Short covering refers to buying back borrowed securities in order to close open short positions at a profit or loss. It requires the purchase of the same security that was initially sold short, since the process involved borrowing the security and selling it in the market. For example, a trader sells short 100 contracts of EURUSD at 1.11465, based on the opinion that the pair  will head lower. When the EURUSD declines to 1.11380, the trader buys back the pair in order to cover the short position, booking a profit from the sale. This process is also known as “buy to cover.”

How Does Short Covering Work?

Short covering is necessary in order to close an open short position. A short position will be profitable if it is covered at a lower price than the initial transaction and will incur a loss if it is covered at a higher price than the initial transaction. When there is a great deal of short covering occurring in a pair, it may result in a short squeeze, wherein short sellers are forced to liquidate positions at progressively higher prices.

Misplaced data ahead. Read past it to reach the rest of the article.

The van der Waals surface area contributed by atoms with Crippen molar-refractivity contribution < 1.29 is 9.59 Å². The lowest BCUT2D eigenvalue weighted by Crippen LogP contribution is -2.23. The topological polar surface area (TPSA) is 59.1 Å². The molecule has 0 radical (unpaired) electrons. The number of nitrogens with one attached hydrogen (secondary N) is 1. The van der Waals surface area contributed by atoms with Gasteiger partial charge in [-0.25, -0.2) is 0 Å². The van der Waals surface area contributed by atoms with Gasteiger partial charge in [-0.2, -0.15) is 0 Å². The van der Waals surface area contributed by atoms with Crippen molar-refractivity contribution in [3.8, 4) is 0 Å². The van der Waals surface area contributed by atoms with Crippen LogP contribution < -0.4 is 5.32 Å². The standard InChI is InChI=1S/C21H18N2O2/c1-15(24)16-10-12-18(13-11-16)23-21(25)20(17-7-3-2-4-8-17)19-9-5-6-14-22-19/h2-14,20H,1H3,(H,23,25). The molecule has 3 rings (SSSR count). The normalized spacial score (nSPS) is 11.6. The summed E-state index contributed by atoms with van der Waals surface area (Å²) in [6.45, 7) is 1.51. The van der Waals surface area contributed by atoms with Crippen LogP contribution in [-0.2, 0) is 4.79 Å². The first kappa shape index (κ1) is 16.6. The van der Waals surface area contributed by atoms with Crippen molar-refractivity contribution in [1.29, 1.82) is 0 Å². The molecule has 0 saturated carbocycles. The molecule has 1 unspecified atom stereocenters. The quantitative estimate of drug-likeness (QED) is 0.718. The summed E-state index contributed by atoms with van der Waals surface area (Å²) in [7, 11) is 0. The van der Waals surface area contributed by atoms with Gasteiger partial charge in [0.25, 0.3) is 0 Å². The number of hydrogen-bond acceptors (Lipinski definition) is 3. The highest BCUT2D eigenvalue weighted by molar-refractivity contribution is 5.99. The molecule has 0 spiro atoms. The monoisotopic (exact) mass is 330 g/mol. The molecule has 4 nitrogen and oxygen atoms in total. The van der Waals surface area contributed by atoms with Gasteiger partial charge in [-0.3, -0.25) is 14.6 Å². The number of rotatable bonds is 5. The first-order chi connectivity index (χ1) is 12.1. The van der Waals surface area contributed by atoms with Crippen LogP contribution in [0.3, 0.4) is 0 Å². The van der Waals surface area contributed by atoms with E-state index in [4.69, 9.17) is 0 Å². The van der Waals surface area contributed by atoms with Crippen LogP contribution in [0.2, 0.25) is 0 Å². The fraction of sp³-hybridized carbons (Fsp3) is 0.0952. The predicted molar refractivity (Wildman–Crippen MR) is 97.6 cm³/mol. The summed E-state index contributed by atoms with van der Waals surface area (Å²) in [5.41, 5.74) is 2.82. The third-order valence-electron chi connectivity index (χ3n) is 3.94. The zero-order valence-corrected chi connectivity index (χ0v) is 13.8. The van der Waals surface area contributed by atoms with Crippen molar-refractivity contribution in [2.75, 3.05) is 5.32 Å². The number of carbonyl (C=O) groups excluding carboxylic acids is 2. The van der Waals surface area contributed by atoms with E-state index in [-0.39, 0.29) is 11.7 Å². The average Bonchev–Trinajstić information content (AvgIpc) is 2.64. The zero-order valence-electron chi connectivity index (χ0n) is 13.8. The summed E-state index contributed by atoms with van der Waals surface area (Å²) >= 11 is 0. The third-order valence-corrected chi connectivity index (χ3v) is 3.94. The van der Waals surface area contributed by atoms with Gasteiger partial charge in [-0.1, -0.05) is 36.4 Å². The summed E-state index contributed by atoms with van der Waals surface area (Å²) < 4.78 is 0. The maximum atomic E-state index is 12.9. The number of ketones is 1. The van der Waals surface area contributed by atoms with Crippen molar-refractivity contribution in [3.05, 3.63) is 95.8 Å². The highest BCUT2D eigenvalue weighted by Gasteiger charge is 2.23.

Short covering can also occur involuntarily when a stock with very high short interest is subjected to a “buy-in”. This term refers to the closing of a short position by a broker-dealer when the stock is extremely difficult to borrow and lenders are demanding it back. Often times, this occurs in stocks that are less liquid with fewer shareholders.

The higher the short interest and short interest ratio, the greater the risk that short covering may occur in a disorderly fashion. Short covering is generally responsible for the initial stages of a rally after a prolonged bear market or a protracted decline in a stock or other security. Short sellers usually have shorter-term holding periods than investors with long positions, due to the risk of runaway losses in a strong uptrend. As a result, short sellers are generally quick to cover short sales on signs of a turnaround in market sentiment or a security's bad fortunes.


  • Short interest refers to the number of shares sold short as a percentage of total shares outstanding.
  • The short interest ratio (SIR) is computed as total shares sold short, divided by the security’s average daily trading volume.
  • The risk of short covering, i.e. whether or not the security will be subject to a short squeeze, can be gauged by short interest and the SIR.

Posted on

January 5, 2020


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